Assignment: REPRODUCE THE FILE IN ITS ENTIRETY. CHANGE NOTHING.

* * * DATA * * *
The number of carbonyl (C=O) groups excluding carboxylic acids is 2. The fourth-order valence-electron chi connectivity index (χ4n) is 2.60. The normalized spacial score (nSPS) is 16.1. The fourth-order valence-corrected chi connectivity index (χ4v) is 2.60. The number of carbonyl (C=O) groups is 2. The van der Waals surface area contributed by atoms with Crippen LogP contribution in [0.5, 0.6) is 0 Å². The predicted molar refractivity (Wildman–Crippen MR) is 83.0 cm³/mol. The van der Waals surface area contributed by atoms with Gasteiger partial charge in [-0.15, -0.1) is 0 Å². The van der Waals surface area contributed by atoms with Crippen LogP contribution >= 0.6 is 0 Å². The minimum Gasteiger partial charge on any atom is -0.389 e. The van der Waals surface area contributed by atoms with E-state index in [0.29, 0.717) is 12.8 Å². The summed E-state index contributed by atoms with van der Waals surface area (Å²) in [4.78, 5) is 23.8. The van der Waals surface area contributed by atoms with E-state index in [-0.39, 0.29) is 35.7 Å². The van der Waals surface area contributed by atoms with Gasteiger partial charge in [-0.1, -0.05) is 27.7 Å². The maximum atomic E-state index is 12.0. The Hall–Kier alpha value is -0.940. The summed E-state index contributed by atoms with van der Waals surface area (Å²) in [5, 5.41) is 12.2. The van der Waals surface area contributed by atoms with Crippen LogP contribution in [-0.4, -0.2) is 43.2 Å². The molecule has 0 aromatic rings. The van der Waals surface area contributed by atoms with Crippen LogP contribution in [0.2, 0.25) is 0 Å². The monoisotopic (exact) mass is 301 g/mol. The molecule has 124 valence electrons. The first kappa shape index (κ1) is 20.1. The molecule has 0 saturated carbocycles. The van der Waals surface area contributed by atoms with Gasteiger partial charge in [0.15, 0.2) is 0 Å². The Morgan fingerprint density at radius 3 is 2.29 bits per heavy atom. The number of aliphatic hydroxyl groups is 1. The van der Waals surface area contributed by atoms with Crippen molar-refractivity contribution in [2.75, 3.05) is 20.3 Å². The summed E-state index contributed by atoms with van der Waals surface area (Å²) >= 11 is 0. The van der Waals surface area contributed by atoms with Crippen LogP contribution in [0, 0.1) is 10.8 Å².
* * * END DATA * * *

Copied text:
The number of carbonyl (C=O) groups excluding carboxylic acids is 2. The fourth-order valence-electron chi connectivity index (χ4n) is 2.60. The normalized spacial score (nSPS) is 16.1. The fourth-order valence-corrected chi connectivity index (χ4v) is 2.60. The number of carbonyl (C=O) groups is 2. The van der Waals surface area contributed by atoms with Crippen LogP contribution in [0.5, 0.6) is 0 Å². The predicted molar refractivity (Wildman–Crippen MR) is 83.0 cm³/mol. The van der Waals surface area contributed by atoms with Gasteiger partial charge in [-0.15, -0.1) is 0 Å². The van der Waals surface area contributed by atoms with Crippen LogP contribution >= 0.6 is 0 Å². The minimum Gasteiger partial charge on any atom is -0.389 e. The van der Waals surface area contributed by atoms with E-state index in [0.29, 0.717) is 12.8 Å². The summed E-state index contributed by atoms with van der Waals surface area (Å²) in [4.78, 5) is 23.8. The van der Waals surface area contributed by atoms with E-state index in [-0.39, 0.29) is 35.7 Å². The van der Waals surface area contributed by atoms with Gasteiger partial charge in [-0.1, -0.05) is 27.7 Å². The maximum atomic E-state index is 12.0. The Hall–Kier alpha value is -0.940. The summed E-state index contributed by atoms with van der Waals surface area (Å²) in [5, 5.41) is 12.2. The van der Waals surface area contributed by atoms with Crippen LogP contribution in [-0.4, -0.2) is 43.2 Å². The molecule has 0 aromatic rings. The van der Waals surface area contributed by atoms with Crippen LogP contribution in [0.2, 0.25) is 0 Å². The monoisotopic (exact) mass is 301 g/mol. The molecule has 124 valence electrons. The first kappa shape index (κ1) is 20.1. The molecule has 0 saturated carbocycles. The van der Waals surface area contributed by atoms with Gasteiger partial charge in [0.15, 0.2) is 0 Å². The Morgan fingerprint density at radius 3 is 2.29 bits per heavy atom. The number of aliphatic hydroxyl groups is 1. The van der Waals surface area contributed by atoms with Crippen molar-refractivity contribution in [2.75, 3.05) is 20.3 Å². The summed E-state index contributed by atoms with van der Waals surface area (Å²) >= 11 is 0. The van der Waals surface area contributed by atoms with Crippen LogP contribution in [0, 0.1) is 10.8 Å².